Showing posts with label Battery. Show all posts
Showing posts with label Battery. Show all posts

Mar 4, 2016

Hoverboards and Batteries

Lithium-ion batteries serve as the power source for everything from smartphones, laptops, hover boards, to electric cars such as the Tesla. They are rechargeable and have four to six times the energy of standard nickel-cadmium batteries.

Lithium-ion batteries in those technologies are made by experienced and highly reliable manufacturers. They know how to construct them in a way that balances the amount of power produced with the amount of power consumed by the device during operation.

This type of battery has three primary parts: Two electrodes, an anode made of graphite, and a cathode made of lithium cobalt oxide or a similar metal oxide. Between is a thin, but porous polyethylene separator that keeps the two apart.

The electric current flows between the anode and the cathode via a liquid, called the electrolyte. If the anode and cathode are not engineered correctly for the power draw or the separator is imperfect, a short circuit can result. When that happens, the electrolyte heats up, the cathode and anode become unstable, and the two react violently with the electrolyte. The temperature may cause the battery to eject its hot internal contents, which catch fire or explode when they come in contact with oxygen in the atmosphere.

Hoverboard  manufacturers had many less-than-expert battery suppliers using possible defective materials or improper engineering of parts. Hoverboards pose additional risks. They draw energy from batteries much faster than cellphones and laptops do, which strains the electrodes and raises the internal heat. They are also subject to more mechanical abuse. When they fix the battery problem, I still want/need one.

Jul 10, 2015

Tech Tidbits

Many people are afraid to charge their phone or tablet overnight because they think it might overcharge and destroy the battery, but modern electronics automatically stop charging and will not overcharge.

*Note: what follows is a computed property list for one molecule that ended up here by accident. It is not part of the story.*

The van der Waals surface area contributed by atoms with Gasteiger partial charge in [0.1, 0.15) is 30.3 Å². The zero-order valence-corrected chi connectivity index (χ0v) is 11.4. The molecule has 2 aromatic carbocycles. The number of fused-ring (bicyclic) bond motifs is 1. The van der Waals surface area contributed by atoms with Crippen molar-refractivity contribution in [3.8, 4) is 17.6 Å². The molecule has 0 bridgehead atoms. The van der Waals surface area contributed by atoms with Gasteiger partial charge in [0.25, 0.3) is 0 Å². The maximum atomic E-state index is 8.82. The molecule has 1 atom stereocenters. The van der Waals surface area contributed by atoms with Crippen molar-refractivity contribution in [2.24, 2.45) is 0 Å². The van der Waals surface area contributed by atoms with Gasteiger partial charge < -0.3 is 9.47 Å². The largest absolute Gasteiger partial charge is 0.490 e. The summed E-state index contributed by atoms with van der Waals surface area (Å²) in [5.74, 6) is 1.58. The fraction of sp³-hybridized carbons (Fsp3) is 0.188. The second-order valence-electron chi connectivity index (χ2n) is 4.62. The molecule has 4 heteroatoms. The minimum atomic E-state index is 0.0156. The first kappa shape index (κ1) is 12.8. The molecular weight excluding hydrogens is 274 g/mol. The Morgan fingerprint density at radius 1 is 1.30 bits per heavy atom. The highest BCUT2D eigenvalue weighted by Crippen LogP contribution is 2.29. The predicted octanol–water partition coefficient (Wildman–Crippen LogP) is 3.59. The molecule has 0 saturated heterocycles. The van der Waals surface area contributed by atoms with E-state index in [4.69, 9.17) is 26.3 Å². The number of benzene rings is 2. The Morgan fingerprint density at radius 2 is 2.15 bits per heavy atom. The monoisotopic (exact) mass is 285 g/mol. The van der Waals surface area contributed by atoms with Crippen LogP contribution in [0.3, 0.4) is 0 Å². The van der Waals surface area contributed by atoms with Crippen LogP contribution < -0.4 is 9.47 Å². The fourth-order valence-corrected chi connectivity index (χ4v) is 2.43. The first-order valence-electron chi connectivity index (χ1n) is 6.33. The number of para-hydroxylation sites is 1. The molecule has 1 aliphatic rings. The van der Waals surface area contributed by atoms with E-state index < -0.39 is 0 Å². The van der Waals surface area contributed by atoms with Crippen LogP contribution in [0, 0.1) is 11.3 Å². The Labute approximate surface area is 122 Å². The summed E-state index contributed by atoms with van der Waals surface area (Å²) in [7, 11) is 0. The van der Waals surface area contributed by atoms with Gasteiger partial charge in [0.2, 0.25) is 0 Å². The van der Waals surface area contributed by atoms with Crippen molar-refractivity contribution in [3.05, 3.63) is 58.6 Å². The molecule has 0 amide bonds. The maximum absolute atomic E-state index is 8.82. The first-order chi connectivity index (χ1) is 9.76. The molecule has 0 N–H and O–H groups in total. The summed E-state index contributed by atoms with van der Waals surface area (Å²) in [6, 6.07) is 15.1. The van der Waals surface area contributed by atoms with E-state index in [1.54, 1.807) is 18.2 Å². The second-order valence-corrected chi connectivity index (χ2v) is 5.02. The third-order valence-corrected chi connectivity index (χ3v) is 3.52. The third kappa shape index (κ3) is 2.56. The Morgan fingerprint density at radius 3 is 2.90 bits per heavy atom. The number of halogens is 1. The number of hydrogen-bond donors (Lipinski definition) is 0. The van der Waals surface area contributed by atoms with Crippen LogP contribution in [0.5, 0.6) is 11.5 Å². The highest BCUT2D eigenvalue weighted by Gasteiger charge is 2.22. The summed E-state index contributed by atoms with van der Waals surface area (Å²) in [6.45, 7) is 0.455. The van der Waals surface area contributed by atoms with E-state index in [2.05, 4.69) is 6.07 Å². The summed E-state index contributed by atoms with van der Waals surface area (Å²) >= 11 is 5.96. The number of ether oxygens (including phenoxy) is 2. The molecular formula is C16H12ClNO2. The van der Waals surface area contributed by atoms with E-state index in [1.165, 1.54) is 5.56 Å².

Do not leave your gadget in the car or outdoors as extreme heat and cold will harm both your battery life and battery health. Cell phone batteries can swell and be destroyed within hours due to extreme heat. In extreme cold areas batteries run out very fast

Older Nickel-Cadmium batteries had a memory effect that meant you had to drain them every time. Newer lithium-ion batteries do not have that problem. In fact, li-ion batteries last longest when you keep them between 40% and 80% charged.

Whether you shut down your computer nightly comes down to personal preference and the vagaries of Microsoft operating systems. If you never shut down your computer, it tends to slow down over time, so a restart every now and then will keep the speed up.

If your Internet connection is slower than usual, try unplugging both your modem and router from the Internet source for 10 to 15 seconds. This usually works to speed things up. Unplugging many from the power source does not work as they have internal batteries, so using the reset button another way to solve this.

Every Web browser has a private mode. When private browsing mode is on, the browser will not record where you go and it wipes most of the information someone could use to piece together your online travels. However, private browsing isn't foolproof. It doesn't hide your browsing from your Internet service provider, the sites you visit, or any law enforcement that happens to be watching. Companies typically log sites visited. Private just means that it is harder to find.

May 8, 2015

International Battery

The battery has changed much over the years, but the core principle is still the same. The battery was invented during 1800, by Alessandro Volta (an Italian). He called it the Voltaic Pile and was combined layers of copper, zinc, and cardboard soaked in saltwater.

Almost early every stage in the evolution of the battery has come from a different country. An Englishman improved on Volta’s battery, a Frenchman developed the first rechargeable battery, and a Swede invented the nickel-cadmium battery. The only American influence came from Benjamin Franklin, who was the first person to use the word battery.

Jul 30, 2010

Vibrating Battery


No, not battery vibrator. Brother Industries Ltd developed small vibration-powered generators that can replace AA and AAA batteries.

Think of a flashlight that can be shaken to generate power to keep the light on. Reminds me of those wind up flashlights.

The new generator will semi-permanently eliminate the need to replace batteries and contribute to reducing the amount of wastes," Brother Industries said.
The generator can be used for a device that does not always consume electricity and has small power consumption, such as a TV remote, or LED flashlight.